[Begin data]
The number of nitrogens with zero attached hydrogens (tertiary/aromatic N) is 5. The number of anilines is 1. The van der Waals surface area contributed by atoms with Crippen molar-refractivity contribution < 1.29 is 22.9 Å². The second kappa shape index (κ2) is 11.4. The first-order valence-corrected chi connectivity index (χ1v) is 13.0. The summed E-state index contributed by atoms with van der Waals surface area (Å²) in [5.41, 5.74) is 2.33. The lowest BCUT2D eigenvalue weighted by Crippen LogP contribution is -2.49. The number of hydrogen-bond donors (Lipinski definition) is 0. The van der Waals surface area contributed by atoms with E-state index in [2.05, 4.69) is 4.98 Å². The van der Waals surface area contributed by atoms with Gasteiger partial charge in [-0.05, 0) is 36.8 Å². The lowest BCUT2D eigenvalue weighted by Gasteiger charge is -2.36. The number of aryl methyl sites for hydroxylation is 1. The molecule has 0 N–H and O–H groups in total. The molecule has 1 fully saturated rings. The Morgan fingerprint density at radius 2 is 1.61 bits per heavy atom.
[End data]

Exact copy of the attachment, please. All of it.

The number of nitrogens with zero attached hydrogens (tertiary/aromatic N) is 5. The number of anilines is 1. The van der Waals surface area contributed by atoms with Crippen molar-refractivity contribution < 1.29 is 22.9 Å². The second kappa shape index (κ2) is 11.4. The first-order valence-corrected chi connectivity index (χ1v) is 13.0. The summed E-state index contributed by atoms with van der Waals surface area (Å²) in [5.41, 5.74) is 2.33. The lowest BCUT2D eigenvalue weighted by Crippen LogP contribution is -2.49. The number of hydrogen-bond donors (Lipinski definition) is 0. The van der Waals surface area contributed by atoms with E-state index in [2.05, 4.69) is 4.98 Å². The van der Waals surface area contributed by atoms with Gasteiger partial charge in [-0.05, 0) is 36.8 Å². The lowest BCUT2D eigenvalue weighted by Gasteiger charge is -2.36. The number of aryl methyl sites for hydroxylation is 1. The molecule has 0 N–H and O–H groups in total. The molecule has 1 fully saturated rings. The Morgan fingerprint density at radius 2 is 1.61 bits per heavy atom.